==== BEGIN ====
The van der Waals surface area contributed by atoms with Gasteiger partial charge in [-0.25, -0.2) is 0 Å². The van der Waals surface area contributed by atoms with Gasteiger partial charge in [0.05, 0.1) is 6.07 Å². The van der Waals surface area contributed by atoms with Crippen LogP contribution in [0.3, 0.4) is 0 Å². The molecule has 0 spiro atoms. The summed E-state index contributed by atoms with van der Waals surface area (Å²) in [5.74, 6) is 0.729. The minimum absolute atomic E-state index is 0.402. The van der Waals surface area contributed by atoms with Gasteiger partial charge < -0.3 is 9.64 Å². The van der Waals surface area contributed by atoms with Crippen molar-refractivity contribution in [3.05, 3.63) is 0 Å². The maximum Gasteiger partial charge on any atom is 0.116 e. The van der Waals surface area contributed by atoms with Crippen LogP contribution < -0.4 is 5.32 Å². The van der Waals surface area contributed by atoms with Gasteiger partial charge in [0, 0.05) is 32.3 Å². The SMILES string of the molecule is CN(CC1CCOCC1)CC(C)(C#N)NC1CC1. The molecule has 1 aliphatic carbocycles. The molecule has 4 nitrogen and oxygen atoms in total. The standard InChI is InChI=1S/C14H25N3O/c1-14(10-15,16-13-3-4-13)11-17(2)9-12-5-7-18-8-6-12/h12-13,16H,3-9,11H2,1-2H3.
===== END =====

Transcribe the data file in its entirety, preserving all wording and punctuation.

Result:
The van der Waals surface area contributed by atoms with Gasteiger partial charge in [-0.25, -0.2) is 0 Å². The van der Waals surface area contributed by atoms with Gasteiger partial charge in [0.05, 0.1) is 6.07 Å². The van der Waals surface area contributed by atoms with Crippen LogP contribution in [0.3, 0.4) is 0 Å². The molecule has 0 spiro atoms. The summed E-state index contributed by atoms with van der Waals surface area (Å²) in [5.74, 6) is 0.729. The minimum absolute atomic E-state index is 0.402. The van der Waals surface area contributed by atoms with Gasteiger partial charge < -0.3 is 9.64 Å². The van der Waals surface area contributed by atoms with Crippen molar-refractivity contribution in [3.05, 3.63) is 0 Å². The maximum Gasteiger partial charge on any atom is 0.116 e. The van der Waals surface area contributed by atoms with Crippen LogP contribution < -0.4 is 5.32 Å². The van der Waals surface area contributed by atoms with Gasteiger partial charge in [0, 0.05) is 32.3 Å². The SMILES string of the molecule is CN(CC1CCOCC1)CC(C)(C#N)NC1CC1. The molecule has 1 aliphatic carbocycles. The molecule has 4 nitrogen and oxygen atoms in total. The standard InChI is InChI=1S/C14H25N3O/c1-14(10-15,16-13-3-4-13)11-17(2)9-12-5-7-18-8-6-12/h12-13,16H,3-9,11H2,1-2H3.